Have You Tested Your Water Lately? - $100 obo

126 Tweed Crescent, Russell, ON K4R 1A4, Canada


Since the devastating earthquake in Japan, radiation has made its way to the United States. Tsunami debris will take a long time to start washing up on land, but radioactive particles were carried by the wind much faster. Because of this, iodine supplements have been selling like hotcakes as individuals try to ward off the effects of radiation on their thyroids. Not only has this prompted widespread panic and outrage in the United States, but it has also drawn attention away from a much more serious problem, which most people are blissfully unaware of. Most Americans are completely unaware that the uranium in their own backyards (and their water supply) poses a serious health risk.

Natural uranium can be found in igneous rocks including granite, shale, and sandstone, and is radioactive because of its decay products. By interacting with groundwater, these geological formations release their mineral content into the river, which then carries it downstream. More uranium than is safe can be found in water drawn from wells drilled to tap into aquifers where the water has flowed through softer rock, such as sedimentary or igneous rock. It is not only leached from natural deposits, but also discharged in mill tailings during mining, produced as an emission by the nuclear sector, and used in phosphate fertilisers. While some toxic substances can be inhaled, uranium is generally thought of being poisonous only when swallowed. Thus the fear regarding uranium in drinking water is a very genuine concern. Uranium is toxic to the kidneys and bones at high doses. Safe drinking water requires uranium testing of both public water supplies and individual wells.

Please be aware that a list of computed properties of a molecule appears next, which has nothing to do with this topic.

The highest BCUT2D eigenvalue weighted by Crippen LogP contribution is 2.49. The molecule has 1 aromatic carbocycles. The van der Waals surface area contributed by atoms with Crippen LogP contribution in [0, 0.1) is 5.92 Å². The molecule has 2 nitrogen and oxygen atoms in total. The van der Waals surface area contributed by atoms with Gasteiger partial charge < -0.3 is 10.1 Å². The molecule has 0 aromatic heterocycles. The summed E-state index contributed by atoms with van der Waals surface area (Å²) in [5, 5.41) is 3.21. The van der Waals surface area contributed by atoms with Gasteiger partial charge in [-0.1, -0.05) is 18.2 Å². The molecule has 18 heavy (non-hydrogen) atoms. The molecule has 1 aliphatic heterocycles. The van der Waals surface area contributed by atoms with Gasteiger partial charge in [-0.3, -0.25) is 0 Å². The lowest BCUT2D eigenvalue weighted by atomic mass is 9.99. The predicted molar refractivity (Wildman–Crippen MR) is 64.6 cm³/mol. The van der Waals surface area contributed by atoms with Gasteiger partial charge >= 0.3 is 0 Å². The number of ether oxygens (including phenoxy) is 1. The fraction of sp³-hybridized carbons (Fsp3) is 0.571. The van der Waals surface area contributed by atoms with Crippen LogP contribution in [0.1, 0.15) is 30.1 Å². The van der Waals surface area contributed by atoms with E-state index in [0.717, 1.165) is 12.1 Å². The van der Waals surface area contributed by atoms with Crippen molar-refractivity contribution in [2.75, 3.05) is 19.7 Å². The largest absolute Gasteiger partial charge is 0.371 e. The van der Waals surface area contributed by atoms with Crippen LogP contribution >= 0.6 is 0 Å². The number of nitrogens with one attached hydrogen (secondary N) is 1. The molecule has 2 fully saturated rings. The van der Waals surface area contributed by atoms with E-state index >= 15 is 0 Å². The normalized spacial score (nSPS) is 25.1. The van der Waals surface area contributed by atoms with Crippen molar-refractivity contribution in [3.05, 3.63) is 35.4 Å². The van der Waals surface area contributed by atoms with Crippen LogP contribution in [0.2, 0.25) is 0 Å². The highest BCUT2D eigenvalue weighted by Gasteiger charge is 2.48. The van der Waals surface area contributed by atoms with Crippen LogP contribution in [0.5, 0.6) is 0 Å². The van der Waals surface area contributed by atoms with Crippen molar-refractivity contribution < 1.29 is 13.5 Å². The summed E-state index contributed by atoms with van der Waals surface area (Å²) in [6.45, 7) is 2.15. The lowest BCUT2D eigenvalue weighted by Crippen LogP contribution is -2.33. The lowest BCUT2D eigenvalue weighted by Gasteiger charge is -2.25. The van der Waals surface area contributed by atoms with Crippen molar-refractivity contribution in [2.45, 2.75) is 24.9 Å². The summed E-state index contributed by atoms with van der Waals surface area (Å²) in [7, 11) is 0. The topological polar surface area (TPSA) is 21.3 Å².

Most of the uranium a person consumes through their diet or water will be excreted, but some will be absorbed into the bloodstream and excreted by the kidneys, and the rest will be stored in the bones where it will remain for years. To this end, the World Health Organization (WHO) has been striving to establish acceptable limits; a 2011 statement providing a tentative guideline implies that 0.03mg/L may be an overly cautious threshold. The World Health Organization notes that it is "difficult to define an exposure level at which impacts can be expected from the scientific findings," hence the "guideline value for uranium remains tentative."

Do we want any uranium in our water at all, even at the low amounts considered safe by toronto radon removal experts? Radon can be thought of as uranium's opposite. Radon gas is created through the decay of uranium. Inhaling radon gas, which accumulates primarily in basements, significantly raises one's risk of developing lung cancer. Both of these pollutants are quite dangerous. Water used for high-volume tasks like showering can introduce radon gas into a property, even if the interior is sealed off from the gas. A single pollutant is too many, and the presence of both uranium and radon is unacceptable.

There is no way to identify uranium with your sense of smell, taste, or sight. Sampling and testing are the only ways to determine the concentration. Any public water system that provides service to more than 25 people on a consistent, year-round basis must conduct uranium testing. Although the uranium restriction is part of the Safe Drinking Water Act, it does not apply to all public water systems. Non-community public water systems are excluded from this rule. Schools, factories, enterprises, rest areas, convenience stores, and camping facilities with their own water sources are all examples of non-community water systems. That's a major variation in rules and regulations. It's concerning that our schools that don't use a community water system might be using water that hasn't been screened for uranium.